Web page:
Nutrition Express

Daily Diabetes Care for Your Loved One

A Little Awareness Makes You an Asset
Daily Diabetes Care for Your Loved One: Main Image
By tackling the challenge along with your loved one, you’ll be giving a very valuable gift indeed!
A diabetes diagnosis affects the whole family. Embracing your role as an advocate and supporter now and into the future can help your loved one live healthfully and happily, despite a diabetes diagnosis.

Listen & learn

When a person is first diagnosed with diabetes, the technical aspects of the disease can be overwhelming.

As a parent of a child with diabetes, you’ll certainly take on most of the initial responsibility of learning how to manage the disease. For partners, parents, or other close adults, keep in mind it’s easy for the person with the disease to become overwhelmed and tune out during those first few crucial healthcare visits. This is where a supportive family member can really make a difference. You can be the “eyes and ears” during the learning process, taking notes, reading up, and getting informed so when it’s time to make important decisions, you can provide valuable insight.

Be patient

Give yourselves some time to adjust to a diabetes diagnosis. Some people go through a period of denial, which requires patience and a little extra support to get through the initial learning curve. Being supportive—without nagging—is key to helping your loved one cope with the big changes to diet and activity that go along with diabetes.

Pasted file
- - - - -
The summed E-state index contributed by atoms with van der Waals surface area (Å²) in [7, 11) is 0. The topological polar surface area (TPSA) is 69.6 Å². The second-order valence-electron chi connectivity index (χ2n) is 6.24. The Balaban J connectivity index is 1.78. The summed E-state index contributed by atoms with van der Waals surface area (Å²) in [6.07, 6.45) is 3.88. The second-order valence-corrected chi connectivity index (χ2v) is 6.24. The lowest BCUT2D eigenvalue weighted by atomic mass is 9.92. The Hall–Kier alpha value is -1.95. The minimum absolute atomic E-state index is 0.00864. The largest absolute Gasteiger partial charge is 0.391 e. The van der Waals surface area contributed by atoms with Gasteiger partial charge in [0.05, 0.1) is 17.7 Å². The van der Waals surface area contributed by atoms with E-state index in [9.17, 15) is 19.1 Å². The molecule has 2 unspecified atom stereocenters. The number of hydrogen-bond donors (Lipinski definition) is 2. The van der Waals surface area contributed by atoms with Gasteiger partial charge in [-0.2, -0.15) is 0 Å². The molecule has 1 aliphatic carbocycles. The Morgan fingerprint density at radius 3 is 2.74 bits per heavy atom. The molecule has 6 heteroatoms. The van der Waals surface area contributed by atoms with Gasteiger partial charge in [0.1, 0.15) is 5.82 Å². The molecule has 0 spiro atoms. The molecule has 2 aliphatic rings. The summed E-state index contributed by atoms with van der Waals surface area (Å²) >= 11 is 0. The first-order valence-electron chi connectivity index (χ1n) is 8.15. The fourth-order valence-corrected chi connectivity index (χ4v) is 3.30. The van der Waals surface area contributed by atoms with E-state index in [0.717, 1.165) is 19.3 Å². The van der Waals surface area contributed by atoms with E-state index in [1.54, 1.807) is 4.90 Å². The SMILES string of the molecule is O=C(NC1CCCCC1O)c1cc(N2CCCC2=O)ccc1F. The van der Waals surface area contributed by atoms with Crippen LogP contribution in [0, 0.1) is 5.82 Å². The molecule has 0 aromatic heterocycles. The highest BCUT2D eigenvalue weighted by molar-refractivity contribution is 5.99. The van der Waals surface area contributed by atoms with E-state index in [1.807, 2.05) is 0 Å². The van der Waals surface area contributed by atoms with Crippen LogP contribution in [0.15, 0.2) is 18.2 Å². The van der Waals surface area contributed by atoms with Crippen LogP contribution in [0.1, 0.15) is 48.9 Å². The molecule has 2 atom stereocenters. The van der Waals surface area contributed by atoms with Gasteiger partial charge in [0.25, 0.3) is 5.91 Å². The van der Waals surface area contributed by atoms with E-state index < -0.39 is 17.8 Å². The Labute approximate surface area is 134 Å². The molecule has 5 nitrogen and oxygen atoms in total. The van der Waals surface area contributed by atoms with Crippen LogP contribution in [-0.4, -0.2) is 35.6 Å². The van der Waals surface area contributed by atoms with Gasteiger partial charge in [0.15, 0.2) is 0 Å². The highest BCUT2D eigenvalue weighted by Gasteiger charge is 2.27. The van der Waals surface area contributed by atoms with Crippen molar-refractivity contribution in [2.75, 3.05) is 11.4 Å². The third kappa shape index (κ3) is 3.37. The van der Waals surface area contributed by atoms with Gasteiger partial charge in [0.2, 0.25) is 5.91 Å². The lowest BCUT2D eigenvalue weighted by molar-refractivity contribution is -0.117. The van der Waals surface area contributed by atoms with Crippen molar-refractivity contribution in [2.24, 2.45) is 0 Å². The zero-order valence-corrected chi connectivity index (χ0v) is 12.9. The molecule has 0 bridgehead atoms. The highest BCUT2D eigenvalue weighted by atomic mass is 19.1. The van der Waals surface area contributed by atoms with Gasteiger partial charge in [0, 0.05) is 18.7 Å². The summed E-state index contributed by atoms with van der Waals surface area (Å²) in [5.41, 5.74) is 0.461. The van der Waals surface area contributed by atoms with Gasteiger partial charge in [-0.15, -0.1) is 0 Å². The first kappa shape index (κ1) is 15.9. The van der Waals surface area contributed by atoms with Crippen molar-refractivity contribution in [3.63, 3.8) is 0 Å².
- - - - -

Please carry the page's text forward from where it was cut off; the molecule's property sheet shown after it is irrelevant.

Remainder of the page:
It can be helpful to model healthy behaviors they need to adopt to best manage the disease and prevent complications. After all, munching on a cupcake or a donut while admonishing your loved one to “eat smart” won’t get you very far. Instead, help prepare and eat the same healthy foods to send the message that you’re in this together. Planning exercise together is another way to make sure they get the activity that improves their (and your!) overall health.

Get technical

If the diabetes diagnosis brings with it the need for insulin, the administration method will need to be decided. A new diagnosis generally means there will be an initial period during which the insulin will be injected manually, so you and your loved one will work together with your doctor and a certified diabetes educator (CDE) to learn how much, what types, and when insulin is given, and how to balance meals, snacks, and different types of food with particular doses and types of insulin. During this learning period, your loved one will need to use either an injection pen or vials and syringes to deliver insulin.

Insulin administration options: pros & cons

Insulin pens

  • Disposable pens come prefilled with insulin, typically 300 units per pen. They are easy to use because you don’t have to load insulin cartridges, and, once they are empty or have been stored at room temperature for more than 28 days, you simply throw them away. While convenient, disposable pens tend to be more expensive, so you’ll want to check with your insurance first, to determine which costs and insulin delivery methods they will cover.